CONTRASTING THE MOST WIDELY US

CONTRASTING THE MOST WIDELY USED EXPERIENTIAL
METHODS: PSYCHODRAMA AND CONSTELLATION WORK

By Ronald Anderson and Karen Carnabucci

This article builds on our earlier overview of the Family Systems Constellations Approach of Hellinger and others and notes further similarities and differences between it and psychodrama, offering a case example as illustration. We contrast the two most widely used experiential methods, psychodrama and Systemic Constellation Work, by working with one client on the same issue in each of the modalities, conducted two hours apart. Using psychodrama first, Karen works with the client’s conscious perception of her problem with her mother, “working from the periphery to the center,” expressing real feelings for the first time, reaching breakthroughs in understanding, and ending in role-training, using her new perceptions. In the Systemic Constellation Work, Ron skips past the periphery, probing the unconscious workings of her “soul,” tapping into the roots of the issue she had just worked through in psychodrama, allowing the family soul of Constellation work to move the action on its own, spontaneously, between herself and her mother, healing not only her individual pain, but the family pain that generated the issue in the first place. Seemingly, it brings an even deeper reconciliation.

The Psychodrama

Our core group of trainees in our Midwest Training Series had been exposed to the basic tenets of classic psychodrama and Systemic Family Constellation Work for five months, having multiple opportunities to work as protagonists, auxiliaries, representatives and audience members prior to this session. We proposed a module to explore one person’s issue initially in psychodrama, then later the same day, in Systemic Constellation Work, to demonstrate the differences and similarities of each modality.

A warm-up was developed to include elements from both methodologies. Because ancestors are so important in Constellation work – as well as in the family of origin themes that are commonly addressed in psychodrama – we began with general discussion about group members’ ancestors, and the influences of their legacies prior to each member’s own lifetime.

Karen, as director, asked the trainees to mill about the stage so that bodily experience could expand and amplify their cognitive and verbal recollections. As they walked, they were instructed to choose an ancestor, known or unknown, and role reverse with them (a psychodrama technique), then find a place in the stage where this ancestor was drawn to intuitively (a Constellation technique). When every person had taken the role of an ancestor and found his or her place on stage, the director interviewed each one.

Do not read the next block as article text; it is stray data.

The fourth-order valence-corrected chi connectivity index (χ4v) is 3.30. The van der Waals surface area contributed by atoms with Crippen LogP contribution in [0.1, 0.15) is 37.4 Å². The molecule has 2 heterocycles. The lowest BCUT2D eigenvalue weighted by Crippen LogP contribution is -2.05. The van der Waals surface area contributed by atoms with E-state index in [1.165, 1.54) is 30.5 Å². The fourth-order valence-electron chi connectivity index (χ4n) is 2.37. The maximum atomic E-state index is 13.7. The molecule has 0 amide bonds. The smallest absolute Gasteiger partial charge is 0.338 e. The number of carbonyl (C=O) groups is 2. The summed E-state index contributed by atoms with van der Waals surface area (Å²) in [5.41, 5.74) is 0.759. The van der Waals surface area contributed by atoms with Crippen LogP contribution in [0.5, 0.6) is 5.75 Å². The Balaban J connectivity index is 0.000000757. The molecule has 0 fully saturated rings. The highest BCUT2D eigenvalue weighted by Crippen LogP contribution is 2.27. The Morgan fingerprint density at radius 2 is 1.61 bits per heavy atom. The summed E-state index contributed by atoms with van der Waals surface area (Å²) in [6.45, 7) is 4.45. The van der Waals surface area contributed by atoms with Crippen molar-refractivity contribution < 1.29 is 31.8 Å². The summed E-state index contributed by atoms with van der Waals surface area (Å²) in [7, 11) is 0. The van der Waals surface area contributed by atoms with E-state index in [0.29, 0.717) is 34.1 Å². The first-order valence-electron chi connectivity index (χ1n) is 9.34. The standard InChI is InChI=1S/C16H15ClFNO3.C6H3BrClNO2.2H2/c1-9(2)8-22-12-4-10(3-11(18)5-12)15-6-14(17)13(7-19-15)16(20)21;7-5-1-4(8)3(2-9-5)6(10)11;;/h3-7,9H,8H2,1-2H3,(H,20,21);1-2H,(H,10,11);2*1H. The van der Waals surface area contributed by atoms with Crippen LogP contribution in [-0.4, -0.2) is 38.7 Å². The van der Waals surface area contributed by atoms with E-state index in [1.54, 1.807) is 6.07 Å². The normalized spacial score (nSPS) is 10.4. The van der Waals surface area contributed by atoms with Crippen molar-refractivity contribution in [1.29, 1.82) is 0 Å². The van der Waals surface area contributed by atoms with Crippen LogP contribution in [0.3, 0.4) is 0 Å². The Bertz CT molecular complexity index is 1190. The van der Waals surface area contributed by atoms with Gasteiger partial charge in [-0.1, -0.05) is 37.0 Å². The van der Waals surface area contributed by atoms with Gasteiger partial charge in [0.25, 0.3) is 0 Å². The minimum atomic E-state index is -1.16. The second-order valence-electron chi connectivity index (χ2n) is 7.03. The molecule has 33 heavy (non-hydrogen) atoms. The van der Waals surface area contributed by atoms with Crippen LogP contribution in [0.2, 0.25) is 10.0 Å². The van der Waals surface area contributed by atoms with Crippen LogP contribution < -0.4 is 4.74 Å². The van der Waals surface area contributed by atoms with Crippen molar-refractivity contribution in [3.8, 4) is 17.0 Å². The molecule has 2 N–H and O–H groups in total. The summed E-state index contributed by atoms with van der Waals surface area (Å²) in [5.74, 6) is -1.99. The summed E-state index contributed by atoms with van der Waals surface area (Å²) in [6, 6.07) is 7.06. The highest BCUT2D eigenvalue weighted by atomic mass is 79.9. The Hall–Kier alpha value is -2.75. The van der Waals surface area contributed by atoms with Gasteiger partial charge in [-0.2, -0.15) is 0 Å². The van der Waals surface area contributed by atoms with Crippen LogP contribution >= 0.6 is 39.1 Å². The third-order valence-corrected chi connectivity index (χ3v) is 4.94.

Sandra, who would be chosen subsequently as protagonist, was one of the first to introduce herself, as Claude, her maternal grandfather. After all group members had spoken in role reversal, they were once again asked to mill, returning to their own roles. Group members who wanted to be protagonist for the session were then asked to come into the center of the circle to announce their desire to work.

Only two, Sandra and Marianne, stepped forward. The training group chose Sandra, likely because she had been the most serious and quiet member of the group during the past four months, and the group was eager to learn more about her, likely more than being attracted by the story told by her in her role as her grandfather.

After group members returned to their seats, Sandra, an addictions counselor in a hospital-based treatment program, participated in a “walk and talk” warm-up, telling director Karen about a current issue that concerned her: the good and the bad inside her she had “obtained” somehow from her mother. Sandra had grown up as a “preacher’s kid” in a small Midwestern community. And as the minister’s third daughter, Sandra remembered being admonished severely by her mother to always act on her best behavior. Sandra acknowledged her mother has since mellowed, but during Sandra’s formative years, the rule-bound mother heavily influenced her perspective and behavior. She acknowledged that she has been feeling “bothered” by her mother’s past actions and parental directives.

Sandra picked Kathy to play her mother. Role-reversing with Kathy as her mother, Sandra self-presented a stiff woman, giving constant directives to her third daughter. Back in the auxiliary role, Kathy repeated the endless list of “shoulds.” The director, Karen, helped tease out the most influential messages given by Sandra’s mother from the early years:

“Don’t get out of line!”
“Be quiet.”
“Act like a lady!”
“Don’t show any spirit!”

With tears forming in her eyes, Sandra, in her adult role, identified the final message, “Don’t act overbearing!” Sandra labeled this statement as the strongest and most shaming message, which she then expanded upon in soliloquy, attributing it to having inhibited any sense of spontaneity, womanly sexuality or sense of selfhood in her adult years.

Other auxiliaries were chosen to stand in a single line behind the mother, each one instructed to represent one of the mother-messages. Sandra, stepping into the child role, again connected to tears, identifying both pain and anger, allowing herself to experience each of the old messages.

Stepping back into her adult role, Sandra spoke to her mother, telling her how much her apparent disapproval had inhibited her development as a young person and was now continuing to inhibit her social and work roles as an adult. “I hold myself back,” she said, “I go to professional events, and I’m quiet. I don’t speak up. I’m afraid to talk to people unless I know them really well!”
Sandra recalled how she was often compared to her older sister Beth, who was quiet and obedient. “I’m not Beth!” she asserted firmly. “I’m nothing like her. I’m spirited! I want to try new things, have new experiences! Yes, I drank, but I never got into trouble. I was always responsible!”